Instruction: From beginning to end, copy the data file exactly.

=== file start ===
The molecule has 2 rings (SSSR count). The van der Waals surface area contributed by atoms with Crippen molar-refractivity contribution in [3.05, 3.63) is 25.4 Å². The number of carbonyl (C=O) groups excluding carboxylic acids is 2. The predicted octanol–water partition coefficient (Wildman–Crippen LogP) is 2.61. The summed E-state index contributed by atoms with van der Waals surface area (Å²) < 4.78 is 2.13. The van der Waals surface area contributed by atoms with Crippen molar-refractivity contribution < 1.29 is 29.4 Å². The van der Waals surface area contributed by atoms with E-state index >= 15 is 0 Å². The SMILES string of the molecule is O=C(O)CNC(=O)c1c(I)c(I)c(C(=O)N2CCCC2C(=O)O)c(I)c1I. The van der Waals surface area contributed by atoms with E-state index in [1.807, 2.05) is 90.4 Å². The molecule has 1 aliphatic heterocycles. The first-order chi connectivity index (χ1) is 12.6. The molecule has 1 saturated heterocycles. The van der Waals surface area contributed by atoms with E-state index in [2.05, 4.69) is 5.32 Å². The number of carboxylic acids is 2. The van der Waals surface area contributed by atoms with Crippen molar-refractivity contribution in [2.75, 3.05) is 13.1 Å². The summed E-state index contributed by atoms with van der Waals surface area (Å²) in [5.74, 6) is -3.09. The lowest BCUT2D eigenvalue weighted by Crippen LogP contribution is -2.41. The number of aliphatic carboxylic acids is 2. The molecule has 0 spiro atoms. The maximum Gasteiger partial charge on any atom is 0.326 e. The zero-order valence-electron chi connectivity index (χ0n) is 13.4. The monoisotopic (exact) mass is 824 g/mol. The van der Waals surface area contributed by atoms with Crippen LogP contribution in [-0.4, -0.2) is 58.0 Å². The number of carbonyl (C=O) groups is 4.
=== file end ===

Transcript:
The molecule has 2 rings (SSSR count). The van der Waals surface area contributed by atoms with Crippen molar-refractivity contribution in [3.05, 3.63) is 25.4 Å². The number of carbonyl (C=O) groups excluding carboxylic acids is 2. The predicted octanol–water partition coefficient (Wildman–Crippen LogP) is 2.61. The summed E-state index contributed by atoms with van der Waals surface area (Å²) < 4.78 is 2.13. The van der Waals surface area contributed by atoms with Crippen molar-refractivity contribution < 1.29 is 29.4 Å². The van der Waals surface area contributed by atoms with E-state index >= 15 is 0 Å². The SMILES string of the molecule is O=C(O)CNC(=O)c1c(I)c(I)c(C(=O)N2CCCC2C(=O)O)c(I)c1I. The van der Waals surface area contributed by atoms with E-state index in [1.807, 2.05) is 90.4 Å². The molecule has 1 aliphatic heterocycles. The first-order chi connectivity index (χ1) is 12.6. The molecule has 1 saturated heterocycles. The van der Waals surface area contributed by atoms with E-state index in [2.05, 4.69) is 5.32 Å². The number of carboxylic acids is 2. The van der Waals surface area contributed by atoms with Crippen molar-refractivity contribution in [2.75, 3.05) is 13.1 Å². The summed E-state index contributed by atoms with van der Waals surface area (Å²) in [5.74, 6) is -3.09. The lowest BCUT2D eigenvalue weighted by Crippen LogP contribution is -2.41. The number of aliphatic carboxylic acids is 2. The molecule has 0 spiro atoms. The maximum Gasteiger partial charge on any atom is 0.326 e. The zero-order valence-electron chi connectivity index (χ0n) is 13.4. The monoisotopic (exact) mass is 824 g/mol. The van der Waals surface area contributed by atoms with Crippen LogP contribution in [-0.4, -0.2) is 58.0 Å². The number of carbonyl (C=O) groups is 4.